If you’re not familiar with hallucinations and delusions associated with Parkinson’s disease, you’re not alone
Most people are well aware of the motor symptoms associated with Parkinson’s disease (PD), such as tremors, limb stiffness, impaired balance, and slow movement.
Non-motor symptoms of Parkinson’s may be more unexpected. Many would be surprised to learn that over the course of their disease, more than half of all people with Parkinson’s are affected by Parkinson’s disease psychosis. This non-motor symptom can cause people to see, hear, or experience things that aren’t real (called hallucinations), or even believe things that aren’t true (called delusions).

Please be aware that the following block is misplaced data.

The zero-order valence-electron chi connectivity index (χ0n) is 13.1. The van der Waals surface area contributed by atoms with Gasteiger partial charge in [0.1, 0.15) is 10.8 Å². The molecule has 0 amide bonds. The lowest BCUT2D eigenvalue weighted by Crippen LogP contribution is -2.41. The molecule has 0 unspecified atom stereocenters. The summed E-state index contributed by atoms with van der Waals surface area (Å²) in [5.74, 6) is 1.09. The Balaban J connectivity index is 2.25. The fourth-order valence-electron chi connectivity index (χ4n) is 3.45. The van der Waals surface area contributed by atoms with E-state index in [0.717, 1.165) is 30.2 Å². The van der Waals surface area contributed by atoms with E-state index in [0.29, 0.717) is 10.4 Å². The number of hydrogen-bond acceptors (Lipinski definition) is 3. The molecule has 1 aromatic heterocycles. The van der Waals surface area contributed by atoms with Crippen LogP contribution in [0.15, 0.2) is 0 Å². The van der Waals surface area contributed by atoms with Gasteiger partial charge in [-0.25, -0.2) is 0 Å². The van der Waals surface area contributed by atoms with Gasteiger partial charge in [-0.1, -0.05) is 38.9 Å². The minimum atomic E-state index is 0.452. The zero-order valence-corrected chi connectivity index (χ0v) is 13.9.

How people describe their hallucinations or delusions
Such as people, either living or deceased, animals, or objects
Like believing people are talking about you, or trying to access your money
May include fears of your loved ones stealing from you, putting you in harm’s way, or being unfaithful
Out of touch with reality
Not being able to tell what’s real or imagined
Over 50% of people living with Parkinson’s will experience hallucinations or delusions over the course of their disease.
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“I never knew that seeing things was a symptom of my Parkinson’s.”**Actor portrayal. Based on experiences shared by people living with Parkinson’s disease psychosis